My passport names my queen, and in the same way Christians the world over acknowledge one King, and act to help and protect one another.
When someone heals in Jesus’ name, It is God’s power at work in them. When a person prays in Jesus’ name, it’s not blasphemy, it’s a declaration of citizenship. We, together with all Christians, are heirs to God’s kingdom with Christ. This is real from the moment of our faith and continues daily.
Seek God’s kingdom. Be where he is. Come to him. Enter his courts, giving praise to him. Everything else in this life runs on from our ownership of Christ, and God’s faithfulness to us. I should thank God for my wife and children, my job, my work experience, and even for the tougher times I have been through because I know I can trust him.
That’s a great theory. How do we do it in real life?
When we confess our sins and ask for forgiveness, we create a clean space in a dirty world. When we pray, we talk to God, and he can speak to us. His word, our Bible, is his inspired word and is useful to us to teach and learn.
We are the light of the world, because Jesus lives in us. This internal light shines out from us and illuminates those around us. If we are stained with sin, the light shines less brilliantly, but he is stronger than our own foolish nature.
When we come to God in confession, we renew our membership of his church, his people. We are his ambassadors.
And so we carry on, into the world, members of God’s family through a wonderful grace, paid for in the crucifixion and resurrection of his own son, Jesus Christ. We seek God’s kingdom and when we find it, we find that we have a full life in him, and that he lives in us.
So God knows what we need, and Jesus tells us the first step is to seek his kingdom. What next? How does this help us?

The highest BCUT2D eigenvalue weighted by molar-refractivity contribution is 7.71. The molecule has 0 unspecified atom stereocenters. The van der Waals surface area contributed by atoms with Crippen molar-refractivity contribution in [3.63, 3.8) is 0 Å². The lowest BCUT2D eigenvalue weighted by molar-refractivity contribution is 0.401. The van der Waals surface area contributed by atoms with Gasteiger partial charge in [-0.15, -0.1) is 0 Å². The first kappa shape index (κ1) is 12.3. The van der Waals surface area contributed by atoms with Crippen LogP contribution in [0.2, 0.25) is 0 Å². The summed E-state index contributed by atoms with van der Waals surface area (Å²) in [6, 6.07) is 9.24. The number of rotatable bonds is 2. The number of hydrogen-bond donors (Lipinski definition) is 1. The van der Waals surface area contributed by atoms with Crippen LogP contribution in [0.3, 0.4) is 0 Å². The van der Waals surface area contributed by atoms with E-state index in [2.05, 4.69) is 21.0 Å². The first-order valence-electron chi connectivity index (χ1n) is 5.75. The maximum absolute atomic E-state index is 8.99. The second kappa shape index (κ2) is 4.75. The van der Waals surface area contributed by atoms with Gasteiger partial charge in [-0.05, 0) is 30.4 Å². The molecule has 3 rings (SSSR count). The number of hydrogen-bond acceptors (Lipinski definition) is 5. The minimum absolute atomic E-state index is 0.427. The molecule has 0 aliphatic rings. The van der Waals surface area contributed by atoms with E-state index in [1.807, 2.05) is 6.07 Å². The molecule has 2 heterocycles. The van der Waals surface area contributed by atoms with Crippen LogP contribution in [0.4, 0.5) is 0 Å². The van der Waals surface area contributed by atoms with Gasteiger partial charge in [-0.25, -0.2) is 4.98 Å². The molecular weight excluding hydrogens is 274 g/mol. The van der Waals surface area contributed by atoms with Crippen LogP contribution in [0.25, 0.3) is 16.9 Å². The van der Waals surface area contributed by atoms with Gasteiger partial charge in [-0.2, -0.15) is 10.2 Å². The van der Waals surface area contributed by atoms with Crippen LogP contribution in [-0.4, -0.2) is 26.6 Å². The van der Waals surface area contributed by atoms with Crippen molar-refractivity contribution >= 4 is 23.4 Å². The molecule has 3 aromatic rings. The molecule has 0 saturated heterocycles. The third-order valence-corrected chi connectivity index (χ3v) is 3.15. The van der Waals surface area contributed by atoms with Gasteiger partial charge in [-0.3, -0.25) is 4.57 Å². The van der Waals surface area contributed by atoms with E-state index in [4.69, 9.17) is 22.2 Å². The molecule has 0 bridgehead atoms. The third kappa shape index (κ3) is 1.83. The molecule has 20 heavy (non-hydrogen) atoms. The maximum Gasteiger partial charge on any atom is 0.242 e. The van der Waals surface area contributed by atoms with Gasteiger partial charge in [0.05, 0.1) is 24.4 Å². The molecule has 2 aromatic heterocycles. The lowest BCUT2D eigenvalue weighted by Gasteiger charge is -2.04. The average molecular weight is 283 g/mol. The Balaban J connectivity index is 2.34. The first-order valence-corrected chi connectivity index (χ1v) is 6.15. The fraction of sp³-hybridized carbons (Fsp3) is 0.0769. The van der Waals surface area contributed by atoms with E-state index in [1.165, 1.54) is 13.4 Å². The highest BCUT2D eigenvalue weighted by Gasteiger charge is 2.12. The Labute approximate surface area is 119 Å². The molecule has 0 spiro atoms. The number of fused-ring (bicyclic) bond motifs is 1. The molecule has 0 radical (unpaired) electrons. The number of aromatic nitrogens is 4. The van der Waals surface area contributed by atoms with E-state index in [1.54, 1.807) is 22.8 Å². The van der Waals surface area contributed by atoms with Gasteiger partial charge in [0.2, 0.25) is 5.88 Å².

The answer comes throughout the Bible: God provides for his people.
In Psalm 131, the answer is clear. Don’t worry about the great scheme and don’t be proud. Be at peace. Put your hope in God, both now and forever. This is not a scripture based in complex teaching but in simple song. It’s a short one, and easy to remember.
Be at peace. When Paul writes letters, we often see Grace and Peace wished to the readers at the beginning of the letter. In his letter to the Philippians, he not only speaks of peace in the opening, but teaches them how to deal with life and all that it throws at them. Like Jesus before him, Paul tells them to prioritise God above the demands of the world, and to trust God’s will:
6 Do not be anxious about anything, but in every situation, by prayer and petition, with thanksgiving, present your requests to God. 7 And the peace of God, which transcends all understanding, will guard your hearts and your minds in Christ Jesus. (Phil 4:6&7)
Peace is a gift to us, a spiritual thing, which God gives us and sustains. Anything more to be said on the subject you had better ask God himself. This peace is effective, real and true. You have my own testimony here and now that God’s peace exists. But I neither understand it, nor expect to. When I get to Heaven, it’s one of the things Jesus will have to explain to me.
If I have a motto at all, it’s a saying of the fourth Century desert father John the Dwarf. He is reported to have said:
“Do your work in peace.”
This I think covers the basics. When the sandwich list comes round on a Friday, I might want an easy life, but what I need is to do my work in peace, relying on God to know what I need and have it covered. I don’t expect it to arrive on a silver plate, I expect to work for it, but I can trust God to meet my needs.
So there you have it. God knows what we need. We must look for his kingdom and be at peace.